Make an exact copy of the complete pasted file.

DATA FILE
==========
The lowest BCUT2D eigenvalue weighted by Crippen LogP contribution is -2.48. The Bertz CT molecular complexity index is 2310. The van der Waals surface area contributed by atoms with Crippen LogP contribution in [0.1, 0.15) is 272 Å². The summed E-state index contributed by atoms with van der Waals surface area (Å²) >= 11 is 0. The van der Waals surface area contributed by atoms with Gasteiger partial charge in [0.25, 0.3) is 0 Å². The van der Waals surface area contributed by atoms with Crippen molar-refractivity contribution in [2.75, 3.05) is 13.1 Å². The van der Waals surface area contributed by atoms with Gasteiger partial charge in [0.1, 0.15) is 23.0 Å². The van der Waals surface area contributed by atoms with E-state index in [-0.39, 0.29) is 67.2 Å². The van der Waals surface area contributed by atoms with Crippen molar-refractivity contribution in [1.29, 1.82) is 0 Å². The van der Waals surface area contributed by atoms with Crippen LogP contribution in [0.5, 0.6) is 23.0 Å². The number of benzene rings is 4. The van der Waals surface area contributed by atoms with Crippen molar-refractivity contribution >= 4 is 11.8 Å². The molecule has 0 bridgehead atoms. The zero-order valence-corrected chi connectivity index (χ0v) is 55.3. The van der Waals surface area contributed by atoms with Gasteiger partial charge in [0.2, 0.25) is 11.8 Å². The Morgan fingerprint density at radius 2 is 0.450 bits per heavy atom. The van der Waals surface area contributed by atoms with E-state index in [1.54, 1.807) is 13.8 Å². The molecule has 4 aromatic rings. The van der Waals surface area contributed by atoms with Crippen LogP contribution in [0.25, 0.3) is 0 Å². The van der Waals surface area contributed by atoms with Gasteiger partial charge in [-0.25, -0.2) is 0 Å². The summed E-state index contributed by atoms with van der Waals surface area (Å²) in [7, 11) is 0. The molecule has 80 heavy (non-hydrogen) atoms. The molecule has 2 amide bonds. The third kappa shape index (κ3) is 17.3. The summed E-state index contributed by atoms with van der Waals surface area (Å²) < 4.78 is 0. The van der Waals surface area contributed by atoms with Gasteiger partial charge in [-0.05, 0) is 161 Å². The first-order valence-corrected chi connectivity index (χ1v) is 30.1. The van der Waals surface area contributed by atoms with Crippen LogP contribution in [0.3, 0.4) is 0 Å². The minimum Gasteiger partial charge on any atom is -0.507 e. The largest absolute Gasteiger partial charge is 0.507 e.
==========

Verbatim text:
The lowest BCUT2D eigenvalue weighted by Crippen LogP contribution is -2.48. The Bertz CT molecular complexity index is 2310. The van der Waals surface area contributed by atoms with Crippen LogP contribution in [0.1, 0.15) is 272 Å². The summed E-state index contributed by atoms with van der Waals surface area (Å²) >= 11 is 0. The van der Waals surface area contributed by atoms with Gasteiger partial charge in [0.25, 0.3) is 0 Å². The van der Waals surface area contributed by atoms with Crippen molar-refractivity contribution in [2.75, 3.05) is 13.1 Å². The van der Waals surface area contributed by atoms with Gasteiger partial charge in [0.1, 0.15) is 23.0 Å². The van der Waals surface area contributed by atoms with E-state index in [-0.39, 0.29) is 67.2 Å². The van der Waals surface area contributed by atoms with Crippen molar-refractivity contribution in [1.29, 1.82) is 0 Å². The van der Waals surface area contributed by atoms with Crippen LogP contribution in [0.5, 0.6) is 23.0 Å². The number of benzene rings is 4. The van der Waals surface area contributed by atoms with Crippen molar-refractivity contribution >= 4 is 11.8 Å². The molecule has 0 bridgehead atoms. The zero-order valence-corrected chi connectivity index (χ0v) is 55.3. The van der Waals surface area contributed by atoms with Gasteiger partial charge in [0.2, 0.25) is 11.8 Å². The Morgan fingerprint density at radius 2 is 0.450 bits per heavy atom. The van der Waals surface area contributed by atoms with E-state index in [1.54, 1.807) is 13.8 Å². The molecule has 4 aromatic rings. The van der Waals surface area contributed by atoms with Crippen LogP contribution in [0.25, 0.3) is 0 Å². The van der Waals surface area contributed by atoms with Gasteiger partial charge in [-0.25, -0.2) is 0 Å². The summed E-state index contributed by atoms with van der Waals surface area (Å²) in [7, 11) is 0. The molecule has 80 heavy (non-hydrogen) atoms. The molecule has 2 amide bonds. The third kappa shape index (κ3) is 17.3. The summed E-state index contributed by atoms with van der Waals surface area (Å²) < 4.78 is 0. The van der Waals surface area contributed by atoms with Gasteiger partial charge in [-0.05, 0) is 161 Å². The first-order valence-corrected chi connectivity index (χ1v) is 30.1. The van der Waals surface area contributed by atoms with Crippen LogP contribution in [0.3, 0.4) is 0 Å². The minimum Gasteiger partial charge on any atom is -0.507 e. The largest absolute Gasteiger partial charge is 0.507 e.